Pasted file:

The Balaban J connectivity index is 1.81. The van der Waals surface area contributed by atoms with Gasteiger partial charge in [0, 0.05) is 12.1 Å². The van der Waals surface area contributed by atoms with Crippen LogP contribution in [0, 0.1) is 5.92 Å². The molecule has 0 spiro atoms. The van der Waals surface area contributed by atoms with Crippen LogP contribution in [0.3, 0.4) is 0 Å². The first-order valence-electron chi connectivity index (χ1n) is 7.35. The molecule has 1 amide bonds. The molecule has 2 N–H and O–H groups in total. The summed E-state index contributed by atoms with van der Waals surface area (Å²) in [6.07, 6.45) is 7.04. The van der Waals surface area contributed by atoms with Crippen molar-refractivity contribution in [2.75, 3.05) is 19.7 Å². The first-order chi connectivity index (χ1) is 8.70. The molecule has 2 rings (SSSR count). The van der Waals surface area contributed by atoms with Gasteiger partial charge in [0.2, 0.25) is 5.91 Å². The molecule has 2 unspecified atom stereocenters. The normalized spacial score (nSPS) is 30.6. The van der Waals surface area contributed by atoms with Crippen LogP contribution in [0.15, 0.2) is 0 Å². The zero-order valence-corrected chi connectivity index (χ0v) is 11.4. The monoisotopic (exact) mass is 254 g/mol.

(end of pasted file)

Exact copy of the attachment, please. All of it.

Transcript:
The Balaban J connectivity index is 1.81. The van der Waals surface area contributed by atoms with Gasteiger partial charge in [0, 0.05) is 12.1 Å². The van der Waals surface area contributed by atoms with Crippen LogP contribution in [0, 0.1) is 5.92 Å². The molecule has 0 spiro atoms. The van der Waals surface area contributed by atoms with Crippen LogP contribution in [0.3, 0.4) is 0 Å². The first-order valence-electron chi connectivity index (χ1n) is 7.35. The molecule has 1 amide bonds. The molecule has 2 N–H and O–H groups in total. The summed E-state index contributed by atoms with van der Waals surface area (Å²) in [6.07, 6.45) is 7.04. The van der Waals surface area contributed by atoms with Crippen molar-refractivity contribution in [2.75, 3.05) is 19.7 Å². The first-order chi connectivity index (χ1) is 8.70. The molecule has 2 rings (SSSR count). The van der Waals surface area contributed by atoms with Gasteiger partial charge in [0.2, 0.25) is 5.91 Å². The molecule has 2 unspecified atom stereocenters. The normalized spacial score (nSPS) is 30.6. The van der Waals surface area contributed by atoms with Crippen LogP contribution in [0.15, 0.2) is 0 Å². The zero-order valence-corrected chi connectivity index (χ0v) is 11.4. The monoisotopic (exact) mass is 254 g/mol.